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Agriculture |  The couple's blind dream continues

Agriculture | The couple's blind dream continues

It is a story of perseverance and solidarity. The agricultural dream of a blind couple will be able to continue thanks to the generosity of donors and the support of an entrepreneur who “improvised himself in the form of a dragon” by investing in their business.


Daniel Boonen and Maris Sauvé are a couple in life and work. In 2018, they launched the breeding farm À la canne blanche, a play on words referring to the fact that they are blind and raise laying ducks.

“With the white cane, we decided to wear it voluntarily to say: We are two blind people achieving success,” says Daniel Bonin, who underwent 29 eye surgeries from the age of 2 to 5 and suddenly became blind. I am 20 years old. “When I lost my sight, in my case, I felt embarrassed, I felt ashamed, I thought my life was over.”

Photo by Martin Tremblay, Press

Ducks Daniel Boonen and Maris Sauvé

“We all think so,” adds Maryse Sauvé, who suffers from a rare genetic disease, rod-cone dystrophy. “I'm on the verge of losing my vision and there are days when I say it's not easy, but it gives us a reason to live. We've accomplished it!”

We have something alive on the other end. The ducks are there to remind us: “Hey, we're here, the rest of us, even at Christmas! Go!”

Maryse Sauvy, from the À la canne blanche breeding farm

Nearly 600 birds are raised on their land at Stockley Sud in Estrie. The duo sells about 250,000 eggs each year, with approximately 100,000 produced at home and the rest purchased from another farm.

Last April, their partner announced that he intended to stop producing eggs due to the challenges posed by the bird flu pandemic.

To continue supplying all their customers, they decided to build a second breeding building, estimated to cost about $200,000. However, they are having difficulty obtaining support from the Financière agricole du Québec.

Photo by Martin Tremblay, Press

Duck eggs are sold in major restaurants in Quebec. They are also sold in some grocery stores and in Lufa Farms baskets.

The farmers believe that because of their special status as blind people, donors are reluctant to invest more in their project.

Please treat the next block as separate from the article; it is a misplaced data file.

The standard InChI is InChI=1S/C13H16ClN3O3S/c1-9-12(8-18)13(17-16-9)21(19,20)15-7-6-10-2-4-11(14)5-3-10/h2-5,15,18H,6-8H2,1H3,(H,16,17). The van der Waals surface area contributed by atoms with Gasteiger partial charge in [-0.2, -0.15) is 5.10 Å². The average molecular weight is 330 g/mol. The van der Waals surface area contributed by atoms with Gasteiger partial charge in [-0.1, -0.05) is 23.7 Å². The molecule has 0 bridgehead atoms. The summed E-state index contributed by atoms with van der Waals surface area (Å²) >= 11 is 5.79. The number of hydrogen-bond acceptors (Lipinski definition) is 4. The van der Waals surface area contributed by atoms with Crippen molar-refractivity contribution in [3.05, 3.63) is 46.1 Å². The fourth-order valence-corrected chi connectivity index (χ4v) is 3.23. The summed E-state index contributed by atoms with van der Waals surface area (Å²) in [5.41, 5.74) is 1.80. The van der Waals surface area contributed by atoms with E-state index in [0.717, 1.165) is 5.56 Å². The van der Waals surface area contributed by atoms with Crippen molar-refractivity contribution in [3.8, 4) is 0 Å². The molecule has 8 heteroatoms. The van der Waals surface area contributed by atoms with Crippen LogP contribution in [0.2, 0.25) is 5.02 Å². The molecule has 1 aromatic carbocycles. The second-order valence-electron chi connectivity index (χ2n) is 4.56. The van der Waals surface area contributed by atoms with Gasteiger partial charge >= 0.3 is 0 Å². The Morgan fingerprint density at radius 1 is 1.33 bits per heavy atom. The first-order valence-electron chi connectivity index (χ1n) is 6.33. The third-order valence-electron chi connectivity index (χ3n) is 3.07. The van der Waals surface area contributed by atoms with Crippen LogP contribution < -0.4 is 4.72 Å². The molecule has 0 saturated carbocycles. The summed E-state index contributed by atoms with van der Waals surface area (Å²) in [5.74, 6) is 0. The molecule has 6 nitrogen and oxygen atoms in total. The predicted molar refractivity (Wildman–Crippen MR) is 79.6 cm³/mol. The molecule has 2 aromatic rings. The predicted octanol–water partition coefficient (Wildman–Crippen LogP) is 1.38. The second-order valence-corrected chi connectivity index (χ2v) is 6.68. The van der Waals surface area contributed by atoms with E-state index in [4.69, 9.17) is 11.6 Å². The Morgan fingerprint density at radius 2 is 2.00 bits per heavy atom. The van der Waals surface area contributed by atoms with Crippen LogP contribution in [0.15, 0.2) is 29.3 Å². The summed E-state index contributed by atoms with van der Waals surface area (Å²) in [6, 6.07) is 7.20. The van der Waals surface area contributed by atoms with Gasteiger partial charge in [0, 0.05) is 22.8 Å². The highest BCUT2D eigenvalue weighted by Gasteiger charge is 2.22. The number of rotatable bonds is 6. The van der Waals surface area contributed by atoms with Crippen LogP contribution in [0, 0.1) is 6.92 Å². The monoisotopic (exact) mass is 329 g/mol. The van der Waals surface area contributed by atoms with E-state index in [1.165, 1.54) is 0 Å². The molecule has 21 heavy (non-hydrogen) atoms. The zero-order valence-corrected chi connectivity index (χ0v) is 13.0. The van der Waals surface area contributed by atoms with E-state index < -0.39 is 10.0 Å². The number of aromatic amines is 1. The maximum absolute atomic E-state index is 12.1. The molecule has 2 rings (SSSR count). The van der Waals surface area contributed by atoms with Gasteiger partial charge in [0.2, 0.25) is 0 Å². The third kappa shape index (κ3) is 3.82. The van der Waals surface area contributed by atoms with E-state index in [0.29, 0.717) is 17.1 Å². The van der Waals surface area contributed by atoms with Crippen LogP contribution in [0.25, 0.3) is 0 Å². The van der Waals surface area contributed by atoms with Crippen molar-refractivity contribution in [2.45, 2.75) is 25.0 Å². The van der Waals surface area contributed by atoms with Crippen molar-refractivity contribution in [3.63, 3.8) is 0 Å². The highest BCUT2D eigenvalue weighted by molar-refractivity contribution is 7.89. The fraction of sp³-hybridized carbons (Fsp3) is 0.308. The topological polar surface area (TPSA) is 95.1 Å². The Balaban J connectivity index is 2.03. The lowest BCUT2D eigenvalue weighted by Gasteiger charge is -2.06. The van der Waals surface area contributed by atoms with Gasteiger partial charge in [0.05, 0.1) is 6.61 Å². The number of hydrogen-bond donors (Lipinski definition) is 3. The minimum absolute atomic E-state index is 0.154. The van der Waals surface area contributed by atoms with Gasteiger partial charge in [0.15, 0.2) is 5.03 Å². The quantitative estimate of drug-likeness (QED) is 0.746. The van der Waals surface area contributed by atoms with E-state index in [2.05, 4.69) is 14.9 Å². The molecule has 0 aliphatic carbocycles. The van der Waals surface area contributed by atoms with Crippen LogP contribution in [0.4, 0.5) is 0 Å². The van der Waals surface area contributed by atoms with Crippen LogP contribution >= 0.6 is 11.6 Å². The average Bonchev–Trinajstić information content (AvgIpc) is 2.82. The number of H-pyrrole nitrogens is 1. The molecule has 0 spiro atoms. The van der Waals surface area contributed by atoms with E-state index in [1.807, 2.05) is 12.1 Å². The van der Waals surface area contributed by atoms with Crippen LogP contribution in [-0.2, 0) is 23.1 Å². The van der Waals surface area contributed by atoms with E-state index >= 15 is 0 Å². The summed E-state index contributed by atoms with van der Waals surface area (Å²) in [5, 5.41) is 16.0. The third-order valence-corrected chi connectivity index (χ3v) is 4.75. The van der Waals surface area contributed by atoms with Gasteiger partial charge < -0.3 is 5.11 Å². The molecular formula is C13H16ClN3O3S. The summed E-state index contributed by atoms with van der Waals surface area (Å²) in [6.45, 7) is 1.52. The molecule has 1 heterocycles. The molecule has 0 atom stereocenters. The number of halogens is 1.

“Because of our disability, they have to be careful about what they say, so it's always: 'We don't say yes, we don't say no, but we haven't heard back yet,'” deplores Mr. Hans. Bunin.

Crowdfunding campaign

Instead of giving up, in May 2023 they decided to launch a crowdfunding campaign on the GoFundMe platform.

“The day we entered the Enter for the GoFundMe contest, it was because we were desperate,” Mr. Bonin confirms. “We did it with our heads down because we no longer had a choice. We kept our heads down, and every day we saw the donations come in, I can tell you our heads are up. And not just because of the donations, but because of the comments that came in!”

The result: Thanks to the help of 402 generous donors, they have raised $27,726 so far. “We were so touched, what word would be strong enough to say thank you?” said MI security.

Photo by Martin Tremblay, Press

Every year, approximately 100,000 duck eggs are produced on the À la canne blanche breeding farm.

Her husband adds, “Beauty is the people who believed in us more than we were able to believe in ourselves.” “For all these people, we will never give up.”

The vessel was used to conduct excavations and surveying and to employ an architect and an expert in agricultural economics.

New partner

Media coverage of the case also allowed Daniel Bonin and Maris Sauvy to meet businessman and investor Sébastien Gregoire, whom they affectionately call “The Dragon,” in reference to the TV show.

Photo by Martin Tremblay, Press

Maryse Sauvy and Daniel Boonen

The latter spontaneously picked up the phone after hearing an interview with farmers on the radio. The couple invited him to the farm that afternoon.

“Meeting them was love at first sight and it's nice to choose people instead of a project for once,” explains the man who was impressed by their resilience. He jumped into this adventure when he became a shareholder in the company.

“We still didn't have the funding for the new building, so I pumped it in personally,” he explains.

For now, at least, you don't have to worry about chasing money to allow the project to move forward.

Sébastien Gregoire, businessman and investor

An actuary by training, he admits that he finds it difficult to understand the risks they face in their search for funding.

“It seems scary that these two people are visually impaired. For me, it's the opposite, it motivates me. I say, 'If it doesn't stop them and they have a lot of motivation, well, oh my God, this is perfect' a team“. »

The new building is being constructed well. If all goes well, they will be able to welcome their first ducklings in February.

“The building we are building is what allows us to continue to enjoy our joy and our taste for living while preserving this little block that we have,” rejoices Maryse Sauvé.

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